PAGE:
A TROUBLED ex-soldier who “self-medicated” with a legal drug to help numb the symptoms of Post Traumatic Stress Disorder ended up in court – accused of being a cocaine dealer.
John Chambers, 34, found that mixing benzocaine with alcohol helped him deal with sleepless nights caused by his 12 years of military service.
He spent £100 a week buying small quantities of the chemical in powder form before, in a bid to save cash, he splashed out £1000 on a 10kg tub from China.
That was enough to last more than 19 years and sparked a police visit ten months later to query the bulk buy.
Drugs squad detectives then charged Chambers, from Livingston, with dealing in cocaine – even though they hadn’t found any of the Class A drug in his possession.
They came to the conclusion that only a drug dealer would have a reason to have so much benzocaine – a common ‘cutting agent’ used to bulk up cocaine supplies.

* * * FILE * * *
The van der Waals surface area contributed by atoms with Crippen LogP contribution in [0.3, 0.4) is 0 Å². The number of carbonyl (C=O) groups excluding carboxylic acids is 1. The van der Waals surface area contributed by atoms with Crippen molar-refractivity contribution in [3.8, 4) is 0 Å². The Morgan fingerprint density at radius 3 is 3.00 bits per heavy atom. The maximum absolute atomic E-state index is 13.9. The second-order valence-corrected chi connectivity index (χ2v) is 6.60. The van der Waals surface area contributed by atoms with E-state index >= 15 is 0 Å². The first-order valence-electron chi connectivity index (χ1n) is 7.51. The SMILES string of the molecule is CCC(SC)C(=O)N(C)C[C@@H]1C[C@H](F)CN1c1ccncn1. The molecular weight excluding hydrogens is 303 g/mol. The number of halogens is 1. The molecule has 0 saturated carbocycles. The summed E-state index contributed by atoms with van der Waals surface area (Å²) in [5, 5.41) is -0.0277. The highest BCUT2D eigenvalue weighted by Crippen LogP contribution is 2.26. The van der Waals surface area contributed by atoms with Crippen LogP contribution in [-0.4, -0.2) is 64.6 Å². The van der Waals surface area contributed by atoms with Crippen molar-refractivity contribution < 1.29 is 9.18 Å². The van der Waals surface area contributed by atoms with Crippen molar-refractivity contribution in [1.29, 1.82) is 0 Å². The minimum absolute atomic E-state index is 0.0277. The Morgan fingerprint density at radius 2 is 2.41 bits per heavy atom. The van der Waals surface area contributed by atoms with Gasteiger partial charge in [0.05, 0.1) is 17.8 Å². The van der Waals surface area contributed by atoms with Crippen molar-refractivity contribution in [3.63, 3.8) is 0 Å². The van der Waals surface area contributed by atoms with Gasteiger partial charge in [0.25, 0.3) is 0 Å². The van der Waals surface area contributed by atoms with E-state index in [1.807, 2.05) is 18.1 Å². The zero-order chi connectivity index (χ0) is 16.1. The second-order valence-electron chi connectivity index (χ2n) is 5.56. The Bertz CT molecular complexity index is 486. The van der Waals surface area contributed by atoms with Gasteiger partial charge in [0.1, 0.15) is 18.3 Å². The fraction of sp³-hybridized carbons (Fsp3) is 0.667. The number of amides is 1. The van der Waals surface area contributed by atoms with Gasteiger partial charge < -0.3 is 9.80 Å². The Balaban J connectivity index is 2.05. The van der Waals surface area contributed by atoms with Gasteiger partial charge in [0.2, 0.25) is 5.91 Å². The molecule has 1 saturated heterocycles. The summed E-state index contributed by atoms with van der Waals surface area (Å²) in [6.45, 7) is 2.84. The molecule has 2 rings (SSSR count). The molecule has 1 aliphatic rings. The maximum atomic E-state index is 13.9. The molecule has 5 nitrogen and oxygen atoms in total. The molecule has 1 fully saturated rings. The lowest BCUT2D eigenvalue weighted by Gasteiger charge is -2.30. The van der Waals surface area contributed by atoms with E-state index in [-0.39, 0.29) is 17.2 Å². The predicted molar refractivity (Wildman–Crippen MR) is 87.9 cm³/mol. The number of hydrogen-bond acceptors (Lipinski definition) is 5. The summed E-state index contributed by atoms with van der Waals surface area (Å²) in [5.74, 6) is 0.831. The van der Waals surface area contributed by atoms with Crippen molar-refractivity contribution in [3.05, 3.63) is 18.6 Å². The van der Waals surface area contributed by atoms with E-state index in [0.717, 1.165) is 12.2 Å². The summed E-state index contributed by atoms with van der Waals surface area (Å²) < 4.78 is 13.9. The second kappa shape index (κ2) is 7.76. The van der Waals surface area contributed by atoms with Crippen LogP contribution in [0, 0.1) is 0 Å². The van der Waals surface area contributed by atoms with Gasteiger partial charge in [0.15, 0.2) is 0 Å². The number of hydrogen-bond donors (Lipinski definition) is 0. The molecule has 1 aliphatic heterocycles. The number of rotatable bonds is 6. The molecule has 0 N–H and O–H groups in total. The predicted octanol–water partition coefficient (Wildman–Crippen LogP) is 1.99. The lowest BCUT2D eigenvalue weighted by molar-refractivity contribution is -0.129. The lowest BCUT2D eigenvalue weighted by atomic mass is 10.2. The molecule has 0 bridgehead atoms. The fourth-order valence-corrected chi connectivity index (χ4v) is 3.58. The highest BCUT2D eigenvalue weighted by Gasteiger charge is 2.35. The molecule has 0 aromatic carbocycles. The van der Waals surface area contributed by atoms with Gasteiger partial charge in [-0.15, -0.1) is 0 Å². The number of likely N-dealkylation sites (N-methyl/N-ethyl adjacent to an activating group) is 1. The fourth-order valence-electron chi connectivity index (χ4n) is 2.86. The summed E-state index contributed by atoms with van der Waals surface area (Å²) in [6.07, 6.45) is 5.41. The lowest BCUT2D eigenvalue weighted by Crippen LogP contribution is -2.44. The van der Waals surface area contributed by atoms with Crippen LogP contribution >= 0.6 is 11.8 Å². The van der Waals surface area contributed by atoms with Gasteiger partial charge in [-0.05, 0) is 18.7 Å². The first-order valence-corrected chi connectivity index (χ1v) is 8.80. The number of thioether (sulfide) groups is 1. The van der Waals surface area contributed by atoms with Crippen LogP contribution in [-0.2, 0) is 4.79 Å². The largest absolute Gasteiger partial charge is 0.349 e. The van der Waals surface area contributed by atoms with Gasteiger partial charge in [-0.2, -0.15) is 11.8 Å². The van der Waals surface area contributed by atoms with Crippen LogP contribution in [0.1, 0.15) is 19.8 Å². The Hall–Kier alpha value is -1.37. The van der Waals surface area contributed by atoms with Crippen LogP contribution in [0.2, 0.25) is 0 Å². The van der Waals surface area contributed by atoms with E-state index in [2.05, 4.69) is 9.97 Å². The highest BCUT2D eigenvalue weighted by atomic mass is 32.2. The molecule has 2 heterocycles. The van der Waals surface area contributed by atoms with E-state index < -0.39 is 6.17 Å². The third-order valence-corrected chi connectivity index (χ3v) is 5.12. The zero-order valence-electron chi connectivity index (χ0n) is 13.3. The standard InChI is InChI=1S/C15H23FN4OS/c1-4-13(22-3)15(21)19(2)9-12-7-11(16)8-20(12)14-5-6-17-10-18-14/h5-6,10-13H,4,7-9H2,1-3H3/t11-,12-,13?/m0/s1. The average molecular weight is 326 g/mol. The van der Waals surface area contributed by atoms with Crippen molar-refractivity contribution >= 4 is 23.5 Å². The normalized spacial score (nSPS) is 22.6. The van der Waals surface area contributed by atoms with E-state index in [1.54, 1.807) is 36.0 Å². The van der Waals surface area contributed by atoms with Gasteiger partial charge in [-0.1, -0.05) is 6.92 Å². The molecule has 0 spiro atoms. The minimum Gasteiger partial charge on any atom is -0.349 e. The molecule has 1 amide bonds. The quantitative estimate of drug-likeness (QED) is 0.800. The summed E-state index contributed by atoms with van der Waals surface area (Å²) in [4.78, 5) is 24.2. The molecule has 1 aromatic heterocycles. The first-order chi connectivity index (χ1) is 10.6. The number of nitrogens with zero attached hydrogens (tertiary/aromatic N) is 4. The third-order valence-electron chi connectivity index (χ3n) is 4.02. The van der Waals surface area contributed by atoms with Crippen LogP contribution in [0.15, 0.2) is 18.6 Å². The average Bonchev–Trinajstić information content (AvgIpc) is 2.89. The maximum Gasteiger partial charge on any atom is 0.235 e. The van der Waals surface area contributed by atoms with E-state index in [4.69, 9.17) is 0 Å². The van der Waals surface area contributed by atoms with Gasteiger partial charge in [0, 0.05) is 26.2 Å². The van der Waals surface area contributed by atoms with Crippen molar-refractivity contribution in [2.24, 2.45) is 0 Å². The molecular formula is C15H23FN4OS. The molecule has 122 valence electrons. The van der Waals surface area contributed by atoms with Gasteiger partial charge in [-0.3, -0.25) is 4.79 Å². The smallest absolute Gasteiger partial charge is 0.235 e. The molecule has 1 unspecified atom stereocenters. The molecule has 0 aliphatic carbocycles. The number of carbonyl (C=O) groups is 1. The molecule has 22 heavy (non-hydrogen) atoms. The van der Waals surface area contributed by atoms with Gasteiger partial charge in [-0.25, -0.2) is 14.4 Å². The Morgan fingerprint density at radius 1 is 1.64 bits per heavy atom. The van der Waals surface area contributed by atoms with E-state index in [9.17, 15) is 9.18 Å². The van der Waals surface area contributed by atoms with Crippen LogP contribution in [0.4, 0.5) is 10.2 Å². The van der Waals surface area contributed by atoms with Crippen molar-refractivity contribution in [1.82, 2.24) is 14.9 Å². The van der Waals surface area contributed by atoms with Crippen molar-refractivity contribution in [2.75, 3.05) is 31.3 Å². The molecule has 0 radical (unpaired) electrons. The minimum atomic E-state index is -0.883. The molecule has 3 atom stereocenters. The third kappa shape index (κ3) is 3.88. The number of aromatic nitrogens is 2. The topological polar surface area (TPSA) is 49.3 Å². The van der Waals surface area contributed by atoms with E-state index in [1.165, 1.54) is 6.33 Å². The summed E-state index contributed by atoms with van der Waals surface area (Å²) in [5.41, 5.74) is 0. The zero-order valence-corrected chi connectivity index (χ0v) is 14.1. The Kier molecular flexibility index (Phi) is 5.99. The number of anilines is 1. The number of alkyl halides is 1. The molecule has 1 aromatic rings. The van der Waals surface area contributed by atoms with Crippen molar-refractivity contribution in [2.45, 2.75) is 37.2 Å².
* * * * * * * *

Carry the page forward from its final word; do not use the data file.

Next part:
However, the prosecution collapsed on Tuesday after a police drugs expert admitted that Chambers could be telling the truth about his reason for possessing the drug.
Detective Constable Lisa Spencer gave evidence at Livingston Sheriff Court that benzocaine – used legitimately as a dental anaesthetic – did have a “numbing effect”.
She said: “I can understand, given his stated condition, why he would use benzocaine. I can’t state for certain that he wasn’t self-medicating.
“It’s reasonable, from what benzocaine costs when purchased in bulk, that you would get 10 kilos for £1000.
“You’d never expect to buy 10 kilos of a drug for £1000. If you did you’d be wondering if you were getting baking powder or something.”
Chambers had denied being concerned in the supply of a controlled drug and was formally found not guilty by Sheriff Susan Craig.
Outside court, he revealed he was now seeking other ways to tackle his PTSD.
He said: “I should never have been accused in the first place. There’s no way I’m a drug dealer.
“Thankfully, I’m now getting help from Combat Stress and Veteran’s First Point.”